On the Spartacist Tendency
[An excerpt from a 6/16/88 letter from Bill Logan on behalf of the Permanent Revolution Group (New Zealand) to the Communist Left (New Zealand). It was reprinted, with other related material, on January 1991 in “Against Centrism: An Exchange of Documents Between the Permanent Revolution Group and the Communist Left”. A subsequent edition was printed in May 1993 with some editorial expansions and comments. We are including the 1993 preface to the section of the letter dealing with the Spartacist Tendency and the 1991 footnotes. We are also adding a short afterword by Revolutionary Regroupment.]
(The following section contains an account of the process of degeneration of the international Spartacist tendency, however some of the specific aspects of the degeneration treated here are open to alternative interpretations. This document was written before the fusions with the Bolshevik Tendency and Gruppe IV Internationale in 1990 which formed the International Bolshevik Tendency, and the IBT has not taken positions on several questions dealt with here: the Ellens-Turner faction fight of 1968, the “Clique Fight” which occurred several years later, and the Spartacists’ 1979 call to sell off Chrysler. (For the IBT’s analysis of the degeneration of the Spartacist tendency, see: “The Road to Jimstown”, Bulletin of the External Tendency of the iSt, n 4, May 1985. The External Tendency of the iSt was the precursor to the Bolshevik Tendency.)
[For this pamphlet, some material at the end of this section on the Spartacist tendency has been omitted, and this omission is indicated by an ellipsis ( … ). We argued in that material that the Spartacist tendency had become consistently Stalinophilic, and had abandoned revolutionary politics in favour of pressuring the Soviet bureaucracy towards the left. We now believe, and it is the position of the International Bolshevik Tendency, that the Spartacists have demonstrated that they are as willing to bow to the US ruling class as to the bureaucrats in Moscow, as witnessed by their social-patriotic “Marines Out of Lebanon, Now, Alive!’ slogan. There is a capriciousness to the programmatic deviations of the Robertson clique, which acts primarily upon the impulse to preserve its position within the tendency and the left. The most appropriate label for its practice is “political banditry” – PRG, January 1991.]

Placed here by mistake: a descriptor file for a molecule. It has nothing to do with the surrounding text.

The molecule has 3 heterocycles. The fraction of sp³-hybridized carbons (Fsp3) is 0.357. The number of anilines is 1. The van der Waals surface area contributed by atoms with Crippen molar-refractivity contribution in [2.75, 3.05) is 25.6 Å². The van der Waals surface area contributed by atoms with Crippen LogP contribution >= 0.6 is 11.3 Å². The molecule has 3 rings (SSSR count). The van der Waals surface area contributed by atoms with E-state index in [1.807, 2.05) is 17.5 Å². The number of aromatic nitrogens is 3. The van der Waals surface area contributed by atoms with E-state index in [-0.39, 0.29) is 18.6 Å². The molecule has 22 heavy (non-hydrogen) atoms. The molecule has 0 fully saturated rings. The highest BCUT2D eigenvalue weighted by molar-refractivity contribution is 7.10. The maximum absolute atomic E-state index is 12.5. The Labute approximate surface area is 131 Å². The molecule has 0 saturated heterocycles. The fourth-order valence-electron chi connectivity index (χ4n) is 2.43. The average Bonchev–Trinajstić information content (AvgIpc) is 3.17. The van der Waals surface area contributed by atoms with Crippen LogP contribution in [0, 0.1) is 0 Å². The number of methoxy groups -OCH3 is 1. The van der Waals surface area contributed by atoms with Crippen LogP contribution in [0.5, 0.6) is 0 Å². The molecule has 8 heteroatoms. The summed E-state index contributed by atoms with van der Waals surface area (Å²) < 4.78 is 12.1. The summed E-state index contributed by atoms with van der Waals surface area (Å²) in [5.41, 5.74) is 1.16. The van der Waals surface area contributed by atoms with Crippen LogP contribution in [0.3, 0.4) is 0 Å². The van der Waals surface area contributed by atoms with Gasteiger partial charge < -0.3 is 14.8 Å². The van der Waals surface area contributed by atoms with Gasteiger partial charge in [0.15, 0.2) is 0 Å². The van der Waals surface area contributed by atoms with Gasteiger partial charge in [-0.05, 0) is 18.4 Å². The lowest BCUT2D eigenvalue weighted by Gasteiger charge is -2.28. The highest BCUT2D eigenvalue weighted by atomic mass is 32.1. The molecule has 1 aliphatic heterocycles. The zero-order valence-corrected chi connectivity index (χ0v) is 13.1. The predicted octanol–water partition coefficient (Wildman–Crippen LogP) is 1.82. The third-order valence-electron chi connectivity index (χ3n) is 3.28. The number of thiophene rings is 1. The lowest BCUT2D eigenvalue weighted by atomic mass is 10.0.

The Communist Left quite appropriately need to have a sense of our understanding of our own political evolution out of the international Spartacist tendency.
We must be quite clear that we are not clear on that yet, or at least not completely clear.
The nature of the regime in the Spartacist tendency is very far from democratic-centralist, and the political writings of most people leaving it are dominated by organisational horror stories. We do not discount those. The organisation question is a political question.
However, it would be wrong to see the errors of the Spartacist tendency as only, or primarily, organisational.
Looking back over the internal bulletins of the Spartacist League of the United States (SLUS) it has now become clear to us that the Robertson regime was a bit strange from very early on. The first view we have of it is through the faction fight with Kay Ellens and Harry Turner in 1968. In the politics of that fight, the Spartacists were quite right, and at one level the struggle led the Spartacists to a useful political clarification and the beginning of a substantially more effective organisation.
However, the fight also exposed an unnecessary factional zeal on the part of the Robertson leadership. While they were organisationally completely correct, indeed as formal as a minuet, they got rid of Harry. There was a split, and the point is that the differences really were not sufficiently great to justify a split. Formally Turner was responsible for the split -after all he resigned. But in the real life of political organisation Robertson and the group around him were responsible for the split. They quite deliberately manipulated it.
Turner was a member of the Political Bureau, not very bright but older than Robertson and longer in the workers’ movement – though much of his history had been in Stalinism. And Turner was a bit of a critic. His criticism was often not very interesting or valuable, but he was persistent in it. In fact he was a pain. It was easier to get him out of the way. But getting rid of Harry created an external opponent who hung round mimeographing a respectable if rather boring journal for years and years, badmouthing the Spartacists and muddying the waters, giving the leaderships of different little tendencies moving in the general direction of Trotskyism excuses for moving away from the Spartacists.
And getting rid of Harry was also the beginning of a process of over-homogenisation of the Spartacist leadership. We need the likes of old Harry if we can possibly keep them. We need the interplay of different generations and different political histories in the leadership. Even old farts can play useful roles among more intelligent comrades if they can act as a control against the development of projects which are improperly idiosyncratic.
Earlier, perhaps unavoidable departures of more impressive figures (White, Mage) contriuted to this process of over-homogenization, but the departure of Turner was avoidable, and the actual process of that departure contributed heavily to a climate in which Robertson personally became effectively unchallengeable.
The split with Harry was a mistake, but it was not preordained to be a decisive mistake moreovever, it predisposed the organisation to deal with its next crisis in ways which took it further into the mud. The split with Harry was somewhere near the beginning of an unusually gradual process of degeneration.
The manner in which it was conducted was an important training experience for the consolidating cadre grouping of the organisation.
The next feature of this decline was the “Clique Fight”, and the departure of Cunningham, Treiger, Benjamin, Moore, Stewart, Rogers, et al. These were important parts of the organization: editors, writers, members of the Political Bureau, the central leader of an important ex-Maoist collective which had recently fused with the Spartacist League, a local organiser, a national office manager. They had a series of gripes about the Robertson regime, but no programmatic differences.